To help boost its non-residential tax base, the City of Chestermere is exploring selling its lakefront city hall property, located at 105 Marina Road.
According to Mayor Marshall Chalmers, 95 per cent of the City’s current tax base is residential, while just five per cent comes from commercial or industrial properties – much lower than most municipalities in Alberta.
“The money required to run the City and provide the services is coming from residences, and that’s just the way the community grew,” he said. “Now, we’re trying to look at every opportunity to get some non-residential tax rate going.”
At the Oct. 8 committee of the whole meeting, council directed administration to develop an expression of interest for the building’s sale to a private-sector tenant.
“This building sits on lakefront commercial property, and those types of properties are limited,” Chalmers said. “They can be a good source of tax revenue, so we’re testing the waters to see what comes of it.”
At the meeting, Chief Administrative Officer Bernie Morton told council the commercialization of the building would generate an estimated $110,000 to $120,000 a year in property taxation.
“That over the lifespan of the building is a significant amount of money, which could help with our City taxes,” he said.
According to Chalmers, the building, which is located on a parcel of land adjacent to the north end of the lake, has acted as city hall since 2004.
He emphasized the property is not currently for sale, but putting forward an expression of interest would allow the municipality to “gauge the market without making any decisions.”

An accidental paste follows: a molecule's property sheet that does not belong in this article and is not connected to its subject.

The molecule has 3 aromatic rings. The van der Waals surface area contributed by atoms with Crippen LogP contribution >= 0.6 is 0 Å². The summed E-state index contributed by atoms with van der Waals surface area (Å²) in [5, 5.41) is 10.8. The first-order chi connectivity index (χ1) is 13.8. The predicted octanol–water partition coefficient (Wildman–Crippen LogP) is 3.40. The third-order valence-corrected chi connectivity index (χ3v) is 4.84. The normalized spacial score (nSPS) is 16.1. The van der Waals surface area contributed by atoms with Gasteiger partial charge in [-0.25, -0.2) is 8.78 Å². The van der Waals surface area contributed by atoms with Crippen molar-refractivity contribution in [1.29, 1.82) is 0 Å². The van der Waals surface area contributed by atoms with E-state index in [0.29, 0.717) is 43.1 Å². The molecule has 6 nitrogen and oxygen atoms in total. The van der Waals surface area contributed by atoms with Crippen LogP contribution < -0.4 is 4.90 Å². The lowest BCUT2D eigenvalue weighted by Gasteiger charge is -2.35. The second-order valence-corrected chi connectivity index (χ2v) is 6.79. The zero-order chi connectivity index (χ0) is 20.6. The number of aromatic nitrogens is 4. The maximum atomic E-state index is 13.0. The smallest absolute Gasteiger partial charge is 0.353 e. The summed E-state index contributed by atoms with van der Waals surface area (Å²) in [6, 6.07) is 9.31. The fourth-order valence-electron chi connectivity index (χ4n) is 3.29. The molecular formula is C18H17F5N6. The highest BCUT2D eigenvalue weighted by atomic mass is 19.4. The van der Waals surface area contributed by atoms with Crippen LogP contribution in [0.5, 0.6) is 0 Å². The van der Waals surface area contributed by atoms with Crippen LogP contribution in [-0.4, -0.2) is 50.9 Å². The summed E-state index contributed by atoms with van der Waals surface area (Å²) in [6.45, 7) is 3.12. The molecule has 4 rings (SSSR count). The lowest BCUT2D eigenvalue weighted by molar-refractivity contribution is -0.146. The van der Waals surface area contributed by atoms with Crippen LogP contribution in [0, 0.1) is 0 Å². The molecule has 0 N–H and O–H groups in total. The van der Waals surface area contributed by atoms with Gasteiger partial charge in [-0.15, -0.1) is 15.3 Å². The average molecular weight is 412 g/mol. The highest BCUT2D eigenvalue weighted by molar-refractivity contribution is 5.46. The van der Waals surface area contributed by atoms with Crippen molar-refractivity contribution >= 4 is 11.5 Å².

“Once we allow a period of time for that – and if we see there is, in fact, interest – there is more work that needs to be done to determine next steps, including an agreement for sale,” he said.
Chalmers declined to reveal how much the City considers the property to be worth.
“We do have an evaluation in mind,” he said. “We’re sitting on 1.94 acres of waterfront property, so it’s not unrealistic to see it’s a valuable property.”
Along with city hall, the building also houses the Chestermere Public Library. The library’s acting director, Cathy Burness, said the City has been communicative throughout the process.
“We understand that the City is just calling for expressions of interest at this point and administration has been very forthcoming with updates, so we are not left in the dark,” she said in a statement. “We have been assured that we will not be displaced if, in fact, the building is sold.”
As to where city hall and the library would relocate, Chalmers said there are a few possible locations. He added the City wants to eventually build a multi-purpose recreation complex, along with new developments on the west end of Chestermere, and one option is a civic centre at that facility.
“There are lots of challenges and we’re just trying to figure out our best next steps,” he said. “At the end of the day, if we were able to sell it, it would certainly put some non-residential tax base into our hands.”
Chalmers said the decision to sell the property would ultimately come down to council.